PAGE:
O Lord, thou knowest
All persons and things; he knew the prophet and his heart, and all that was in it; his innocence and integrity; all his afflictions, and what he met with from his enemies; and he knew them, and all their malicious designs against him: remember me;
with the favour which he bore to his own people, his covenant with him, his promises to him, and the word on which he had caused him to hope; because of his trials and troubles, he might seem to be forgotten by him: and visit me;
in mercy for good; and so the Targum adds,
``that thou mayest do well unto me:''and revenge me of my persecutors;
not so much for his own sake; unless this is to be attributed to his frailty and infirmity, to the warmth of his spirit, being a man of like passions with others; for private revenge ought not to be sought by good men, but for the sake of God and his glory, in whose cause he was engaged, and on whose account he was persecuted: take me not away in thy longsuffering;
while thou art bearing with others, do not take me away by death; or suffer them, whom thou dost forbear, to take me away, or give them an opportunity thereby so to do; or when thy longsuffering is at an end, do not involve me in the same calamity with them. The Targum is,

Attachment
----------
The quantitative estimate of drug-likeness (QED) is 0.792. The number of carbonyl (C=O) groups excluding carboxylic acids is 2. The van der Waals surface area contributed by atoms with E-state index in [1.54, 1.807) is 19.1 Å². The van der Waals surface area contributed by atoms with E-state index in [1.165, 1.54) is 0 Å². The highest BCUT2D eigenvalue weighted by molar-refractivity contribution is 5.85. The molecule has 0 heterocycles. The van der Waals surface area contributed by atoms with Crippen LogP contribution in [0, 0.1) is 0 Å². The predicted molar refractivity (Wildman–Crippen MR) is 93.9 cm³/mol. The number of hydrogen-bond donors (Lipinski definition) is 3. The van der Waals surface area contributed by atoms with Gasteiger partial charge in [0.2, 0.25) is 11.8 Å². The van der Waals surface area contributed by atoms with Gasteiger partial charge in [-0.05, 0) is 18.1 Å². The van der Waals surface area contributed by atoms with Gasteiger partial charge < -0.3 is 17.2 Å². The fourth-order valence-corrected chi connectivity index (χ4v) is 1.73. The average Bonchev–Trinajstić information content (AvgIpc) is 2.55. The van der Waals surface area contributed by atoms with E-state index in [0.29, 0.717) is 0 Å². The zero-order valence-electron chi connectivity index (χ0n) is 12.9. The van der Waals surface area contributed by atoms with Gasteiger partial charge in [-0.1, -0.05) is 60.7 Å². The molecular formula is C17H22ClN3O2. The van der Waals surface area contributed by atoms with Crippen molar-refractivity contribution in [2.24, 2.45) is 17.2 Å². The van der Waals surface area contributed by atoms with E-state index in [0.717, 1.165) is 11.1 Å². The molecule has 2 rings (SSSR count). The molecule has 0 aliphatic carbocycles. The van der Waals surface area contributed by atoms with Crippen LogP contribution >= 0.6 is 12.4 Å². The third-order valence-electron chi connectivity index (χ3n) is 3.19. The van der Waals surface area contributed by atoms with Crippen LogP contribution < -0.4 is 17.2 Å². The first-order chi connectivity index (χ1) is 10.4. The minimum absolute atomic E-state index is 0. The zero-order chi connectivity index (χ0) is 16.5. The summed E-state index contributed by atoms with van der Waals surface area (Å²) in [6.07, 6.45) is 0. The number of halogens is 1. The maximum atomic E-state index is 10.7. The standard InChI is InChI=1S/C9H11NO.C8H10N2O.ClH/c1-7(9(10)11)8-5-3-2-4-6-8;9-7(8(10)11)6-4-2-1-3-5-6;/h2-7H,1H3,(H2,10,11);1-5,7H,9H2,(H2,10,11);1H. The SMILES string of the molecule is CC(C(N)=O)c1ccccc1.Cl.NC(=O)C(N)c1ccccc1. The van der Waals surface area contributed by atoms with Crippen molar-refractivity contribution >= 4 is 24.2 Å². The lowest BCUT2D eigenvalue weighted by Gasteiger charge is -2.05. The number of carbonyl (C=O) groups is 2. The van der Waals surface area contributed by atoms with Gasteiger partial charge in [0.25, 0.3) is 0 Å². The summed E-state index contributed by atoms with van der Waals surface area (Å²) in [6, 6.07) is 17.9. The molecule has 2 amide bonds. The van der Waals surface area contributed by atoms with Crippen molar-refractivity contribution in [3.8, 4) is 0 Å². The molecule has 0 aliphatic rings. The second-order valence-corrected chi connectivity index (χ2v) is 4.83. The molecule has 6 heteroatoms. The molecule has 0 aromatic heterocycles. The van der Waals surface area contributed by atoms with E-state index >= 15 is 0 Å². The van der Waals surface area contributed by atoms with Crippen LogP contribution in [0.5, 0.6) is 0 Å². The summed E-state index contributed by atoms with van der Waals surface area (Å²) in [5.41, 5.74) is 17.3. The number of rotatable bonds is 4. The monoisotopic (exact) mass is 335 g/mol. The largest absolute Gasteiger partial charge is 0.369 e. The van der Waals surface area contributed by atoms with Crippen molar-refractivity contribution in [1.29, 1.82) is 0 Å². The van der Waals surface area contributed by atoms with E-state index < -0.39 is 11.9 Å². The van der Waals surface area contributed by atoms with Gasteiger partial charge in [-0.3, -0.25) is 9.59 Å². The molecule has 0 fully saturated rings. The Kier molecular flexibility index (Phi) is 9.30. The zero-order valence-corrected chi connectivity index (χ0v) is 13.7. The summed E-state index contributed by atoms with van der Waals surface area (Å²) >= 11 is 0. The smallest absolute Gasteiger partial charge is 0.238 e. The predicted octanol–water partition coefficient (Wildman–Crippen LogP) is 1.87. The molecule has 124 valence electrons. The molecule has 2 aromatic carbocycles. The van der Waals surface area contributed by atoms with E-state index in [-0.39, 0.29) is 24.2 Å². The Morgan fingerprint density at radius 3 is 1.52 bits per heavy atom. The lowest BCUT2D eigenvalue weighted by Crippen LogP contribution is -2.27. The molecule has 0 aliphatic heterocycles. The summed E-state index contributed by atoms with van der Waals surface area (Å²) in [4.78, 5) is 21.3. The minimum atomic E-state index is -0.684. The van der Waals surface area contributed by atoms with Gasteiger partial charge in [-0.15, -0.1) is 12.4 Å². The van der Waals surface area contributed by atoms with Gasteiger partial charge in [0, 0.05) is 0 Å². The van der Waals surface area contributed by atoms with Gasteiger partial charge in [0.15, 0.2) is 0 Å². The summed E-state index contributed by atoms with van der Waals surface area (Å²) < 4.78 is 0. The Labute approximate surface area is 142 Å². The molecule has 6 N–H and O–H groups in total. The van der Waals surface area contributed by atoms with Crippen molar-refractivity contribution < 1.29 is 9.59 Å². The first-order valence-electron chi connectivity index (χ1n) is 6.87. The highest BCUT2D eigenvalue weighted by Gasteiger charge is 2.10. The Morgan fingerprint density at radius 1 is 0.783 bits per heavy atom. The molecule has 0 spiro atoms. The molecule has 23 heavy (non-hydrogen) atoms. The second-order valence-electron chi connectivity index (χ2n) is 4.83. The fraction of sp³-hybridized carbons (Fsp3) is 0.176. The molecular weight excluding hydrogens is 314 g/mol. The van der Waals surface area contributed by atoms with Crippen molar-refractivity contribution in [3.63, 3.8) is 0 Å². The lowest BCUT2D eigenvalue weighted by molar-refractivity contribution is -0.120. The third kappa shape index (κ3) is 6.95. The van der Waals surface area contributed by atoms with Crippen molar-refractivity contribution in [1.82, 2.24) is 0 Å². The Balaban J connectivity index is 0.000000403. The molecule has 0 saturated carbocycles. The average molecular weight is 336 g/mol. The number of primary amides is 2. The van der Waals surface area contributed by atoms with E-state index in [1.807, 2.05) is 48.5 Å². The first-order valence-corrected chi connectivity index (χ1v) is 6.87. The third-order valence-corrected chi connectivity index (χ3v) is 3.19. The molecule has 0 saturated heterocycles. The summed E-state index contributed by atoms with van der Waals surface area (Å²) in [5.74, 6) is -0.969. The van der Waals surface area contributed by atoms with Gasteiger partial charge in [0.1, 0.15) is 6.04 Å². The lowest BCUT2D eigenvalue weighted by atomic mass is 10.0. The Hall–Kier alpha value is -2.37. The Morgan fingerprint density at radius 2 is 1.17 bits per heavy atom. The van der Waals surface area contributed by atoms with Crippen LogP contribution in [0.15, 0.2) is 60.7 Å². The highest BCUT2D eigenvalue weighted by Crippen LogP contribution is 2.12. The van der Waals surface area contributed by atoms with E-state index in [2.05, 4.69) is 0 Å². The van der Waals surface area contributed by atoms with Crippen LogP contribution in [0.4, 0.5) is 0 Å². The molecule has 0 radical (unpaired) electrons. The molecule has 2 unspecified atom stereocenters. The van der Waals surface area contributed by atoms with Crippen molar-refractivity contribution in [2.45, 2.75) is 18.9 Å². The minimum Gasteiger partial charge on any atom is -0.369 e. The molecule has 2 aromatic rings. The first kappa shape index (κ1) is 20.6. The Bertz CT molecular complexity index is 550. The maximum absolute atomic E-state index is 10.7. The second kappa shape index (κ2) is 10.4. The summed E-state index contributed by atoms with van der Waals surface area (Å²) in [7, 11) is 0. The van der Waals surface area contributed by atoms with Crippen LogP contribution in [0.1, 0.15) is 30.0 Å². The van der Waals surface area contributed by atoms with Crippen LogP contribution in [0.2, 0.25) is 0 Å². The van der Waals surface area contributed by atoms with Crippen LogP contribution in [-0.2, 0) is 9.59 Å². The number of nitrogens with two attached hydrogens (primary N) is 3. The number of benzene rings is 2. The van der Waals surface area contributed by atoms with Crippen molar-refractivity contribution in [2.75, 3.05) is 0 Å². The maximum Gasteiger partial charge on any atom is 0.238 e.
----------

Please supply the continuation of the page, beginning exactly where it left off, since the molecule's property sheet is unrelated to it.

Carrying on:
``do not give delay to my injury;''or,
``length to my affliction;''that is, do not delay to take vengeance on my persecutors; and to this sense Jarchi interprets it,
``do not take my cause, and leave it to thy longsuffering, but hasten and avenge me;''and De Dieu proposes such a rendering of the words, "to thy longsuffering do not bring me" F17; and which sense is favoured by the Septuagint version: know that for thy sake I have suffered rebuke;
let it appear, and that even to mine enemies, that it is for thy sake that all this reproach is cast upon me; and all these afflictions are endured by me, by thy resentment of their carriage to me.
F17 (ynxpt Kpa Kral la) "ne ad longanimitatem tuam adduc me", De Dieu; "nec me capias ad dilationem irae tua", Gussetius.